Francis Bacon was known for his obsessive self-portraits which he painted throughout his career. Using mirrors and lighting techniques, Bacon projected his own image onto a black background, creating a raw and unsettling representation of himself. His self-portraits were not just artistic expressions but were also a way for him to confront his own mortality.
Bacon’s most introspective phase occurred in the 1970s following the sudden death of his former lover, George Dyer. During this time, Bacon’s portraits proliferated and became increasingly complex. One such portrait is his 1971 self-portrait which embodies a cold and harsh reflection of how Bacon sees himself.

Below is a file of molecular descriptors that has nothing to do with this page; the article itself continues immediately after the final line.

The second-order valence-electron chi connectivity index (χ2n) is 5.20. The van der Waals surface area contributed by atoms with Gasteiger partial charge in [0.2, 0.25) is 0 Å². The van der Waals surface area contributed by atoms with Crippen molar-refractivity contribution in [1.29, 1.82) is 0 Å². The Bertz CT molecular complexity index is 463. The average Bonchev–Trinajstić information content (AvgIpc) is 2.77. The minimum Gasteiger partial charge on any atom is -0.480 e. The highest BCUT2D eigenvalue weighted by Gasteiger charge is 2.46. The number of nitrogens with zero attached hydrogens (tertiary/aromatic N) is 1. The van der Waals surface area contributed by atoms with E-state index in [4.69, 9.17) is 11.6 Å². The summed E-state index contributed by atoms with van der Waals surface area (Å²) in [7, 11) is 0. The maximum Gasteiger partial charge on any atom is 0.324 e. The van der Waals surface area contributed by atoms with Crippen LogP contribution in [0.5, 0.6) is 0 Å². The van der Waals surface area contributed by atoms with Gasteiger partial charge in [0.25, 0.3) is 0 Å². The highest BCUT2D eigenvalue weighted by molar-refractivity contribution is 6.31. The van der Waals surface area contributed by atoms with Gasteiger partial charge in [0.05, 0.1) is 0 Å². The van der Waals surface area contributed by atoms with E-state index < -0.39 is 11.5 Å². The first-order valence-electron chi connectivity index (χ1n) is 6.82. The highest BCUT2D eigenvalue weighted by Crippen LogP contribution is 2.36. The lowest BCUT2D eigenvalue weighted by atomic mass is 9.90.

In all of Bacon’s portraits, including the self-portrait from 1971, his subjects are portrayed as violently distorted and imprisoned by existential dilemmas. These twisted figures serve as an embodiment of existential fear and loathing that encompasses their existence. Bacon’s works leave an impression on viewers by highlighting the fragility of life and compelling us to confront our deepest fears.